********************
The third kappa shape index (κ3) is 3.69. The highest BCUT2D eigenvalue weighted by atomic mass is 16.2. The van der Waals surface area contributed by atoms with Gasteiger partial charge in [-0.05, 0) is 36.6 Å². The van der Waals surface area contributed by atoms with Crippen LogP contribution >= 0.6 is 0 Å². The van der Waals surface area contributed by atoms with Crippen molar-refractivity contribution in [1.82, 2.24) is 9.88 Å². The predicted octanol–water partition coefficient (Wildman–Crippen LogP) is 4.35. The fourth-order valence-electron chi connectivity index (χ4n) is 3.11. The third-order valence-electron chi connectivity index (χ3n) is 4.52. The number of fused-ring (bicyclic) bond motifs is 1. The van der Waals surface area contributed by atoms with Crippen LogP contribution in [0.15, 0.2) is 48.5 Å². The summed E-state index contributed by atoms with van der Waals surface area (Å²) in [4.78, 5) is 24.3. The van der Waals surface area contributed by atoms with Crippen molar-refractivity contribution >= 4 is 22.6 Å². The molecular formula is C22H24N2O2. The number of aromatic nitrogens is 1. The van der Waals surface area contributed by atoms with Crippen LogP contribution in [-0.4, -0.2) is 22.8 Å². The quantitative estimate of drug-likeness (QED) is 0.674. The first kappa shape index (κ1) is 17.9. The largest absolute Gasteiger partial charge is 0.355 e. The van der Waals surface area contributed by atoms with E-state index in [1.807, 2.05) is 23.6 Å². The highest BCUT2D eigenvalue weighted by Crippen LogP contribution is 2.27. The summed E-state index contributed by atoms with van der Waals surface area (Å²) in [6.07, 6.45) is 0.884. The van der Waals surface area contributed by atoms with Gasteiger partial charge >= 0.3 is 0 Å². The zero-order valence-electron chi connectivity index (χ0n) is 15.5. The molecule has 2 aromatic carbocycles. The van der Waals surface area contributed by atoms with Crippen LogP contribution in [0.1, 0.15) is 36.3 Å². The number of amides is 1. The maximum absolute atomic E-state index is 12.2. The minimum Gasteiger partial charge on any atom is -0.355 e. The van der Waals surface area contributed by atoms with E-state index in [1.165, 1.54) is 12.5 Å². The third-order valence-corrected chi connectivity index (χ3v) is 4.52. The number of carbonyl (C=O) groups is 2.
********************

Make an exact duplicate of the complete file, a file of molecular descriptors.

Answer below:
The third kappa shape index (κ3) is 3.69. The highest BCUT2D eigenvalue weighted by atomic mass is 16.2. The van der Waals surface area contributed by atoms with Gasteiger partial charge in [-0.05, 0) is 36.6 Å². The van der Waals surface area contributed by atoms with Crippen LogP contribution >= 0.6 is 0 Å². The van der Waals surface area contributed by atoms with Crippen molar-refractivity contribution in [1.82, 2.24) is 9.88 Å². The predicted octanol–water partition coefficient (Wildman–Crippen LogP) is 4.35. The fourth-order valence-electron chi connectivity index (χ4n) is 3.11. The third-order valence-electron chi connectivity index (χ3n) is 4.52. The number of fused-ring (bicyclic) bond motifs is 1. The van der Waals surface area contributed by atoms with Crippen LogP contribution in [0.15, 0.2) is 48.5 Å². The summed E-state index contributed by atoms with van der Waals surface area (Å²) in [4.78, 5) is 24.3. The van der Waals surface area contributed by atoms with Crippen molar-refractivity contribution >= 4 is 22.6 Å². The molecular formula is C22H24N2O2. The number of aromatic nitrogens is 1. The van der Waals surface area contributed by atoms with Crippen LogP contribution in [-0.4, -0.2) is 22.8 Å². The quantitative estimate of drug-likeness (QED) is 0.674. The first kappa shape index (κ1) is 17.9. The largest absolute Gasteiger partial charge is 0.355 e. The van der Waals surface area contributed by atoms with E-state index in [1.807, 2.05) is 23.6 Å². The highest BCUT2D eigenvalue weighted by Crippen LogP contribution is 2.27. The summed E-state index contributed by atoms with van der Waals surface area (Å²) in [6.07, 6.45) is 0.884. The van der Waals surface area contributed by atoms with Gasteiger partial charge >= 0.3 is 0 Å². The zero-order valence-electron chi connectivity index (χ0n) is 15.5. The molecule has 2 aromatic carbocycles. The van der Waals surface area contributed by atoms with Crippen LogP contribution in [0.1, 0.15) is 36.3 Å². The number of amides is 1. The maximum absolute atomic E-state index is 12.2. The minimum Gasteiger partial charge on any atom is -0.355 e. The van der Waals surface area contributed by atoms with E-state index in [1.165, 1.54) is 12.5 Å². The third-order valence-corrected chi connectivity index (χ3v) is 4.52. The number of carbonyl (C=O) groups is 2.